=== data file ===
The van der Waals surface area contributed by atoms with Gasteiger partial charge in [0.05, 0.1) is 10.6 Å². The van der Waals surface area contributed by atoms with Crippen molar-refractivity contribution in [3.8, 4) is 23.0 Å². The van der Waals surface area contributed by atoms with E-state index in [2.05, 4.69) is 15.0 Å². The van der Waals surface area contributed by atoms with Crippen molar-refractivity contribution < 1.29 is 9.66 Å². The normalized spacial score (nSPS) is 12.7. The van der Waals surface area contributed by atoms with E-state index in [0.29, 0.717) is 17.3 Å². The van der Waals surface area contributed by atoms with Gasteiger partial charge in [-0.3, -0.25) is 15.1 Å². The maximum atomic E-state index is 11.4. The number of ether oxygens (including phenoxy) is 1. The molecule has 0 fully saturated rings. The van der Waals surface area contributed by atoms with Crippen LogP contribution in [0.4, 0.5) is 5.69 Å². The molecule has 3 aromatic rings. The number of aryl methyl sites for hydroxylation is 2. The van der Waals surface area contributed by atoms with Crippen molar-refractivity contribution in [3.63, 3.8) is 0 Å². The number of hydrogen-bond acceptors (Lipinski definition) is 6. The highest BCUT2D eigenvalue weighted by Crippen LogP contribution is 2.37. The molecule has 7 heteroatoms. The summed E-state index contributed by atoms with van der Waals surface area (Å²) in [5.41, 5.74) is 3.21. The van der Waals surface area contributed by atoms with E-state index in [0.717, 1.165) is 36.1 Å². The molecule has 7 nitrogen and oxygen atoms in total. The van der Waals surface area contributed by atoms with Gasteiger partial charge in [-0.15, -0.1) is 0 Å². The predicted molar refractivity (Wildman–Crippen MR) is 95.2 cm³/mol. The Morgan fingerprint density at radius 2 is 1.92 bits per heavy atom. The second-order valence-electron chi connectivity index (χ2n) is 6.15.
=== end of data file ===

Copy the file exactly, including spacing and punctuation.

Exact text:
The van der Waals surface area contributed by atoms with Gasteiger partial charge in [0.05, 0.1) is 10.6 Å². The van der Waals surface area contributed by atoms with Crippen molar-refractivity contribution in [3.8, 4) is 23.0 Å². The van der Waals surface area contributed by atoms with E-state index in [2.05, 4.69) is 15.0 Å². The van der Waals surface area contributed by atoms with Crippen molar-refractivity contribution < 1.29 is 9.66 Å². The normalized spacial score (nSPS) is 12.7. The van der Waals surface area contributed by atoms with E-state index in [0.29, 0.717) is 17.3 Å². The van der Waals surface area contributed by atoms with Gasteiger partial charge in [-0.3, -0.25) is 15.1 Å². The maximum atomic E-state index is 11.4. The number of ether oxygens (including phenoxy) is 1. The molecule has 0 fully saturated rings. The van der Waals surface area contributed by atoms with Crippen LogP contribution in [0.4, 0.5) is 5.69 Å². The molecule has 3 aromatic rings. The number of aryl methyl sites for hydroxylation is 2. The van der Waals surface area contributed by atoms with Crippen molar-refractivity contribution in [3.63, 3.8) is 0 Å². The number of hydrogen-bond acceptors (Lipinski definition) is 6. The highest BCUT2D eigenvalue weighted by Crippen LogP contribution is 2.37. The molecule has 7 heteroatoms. The summed E-state index contributed by atoms with van der Waals surface area (Å²) in [5.41, 5.74) is 3.21. The van der Waals surface area contributed by atoms with E-state index in [0.717, 1.165) is 36.1 Å². The molecule has 7 nitrogen and oxygen atoms in total. The van der Waals surface area contributed by atoms with Gasteiger partial charge in [-0.15, -0.1) is 0 Å². The predicted molar refractivity (Wildman–Crippen MR) is 95.2 cm³/mol. The Morgan fingerprint density at radius 2 is 1.92 bits per heavy atom. The second-order valence-electron chi connectivity index (χ2n) is 6.15.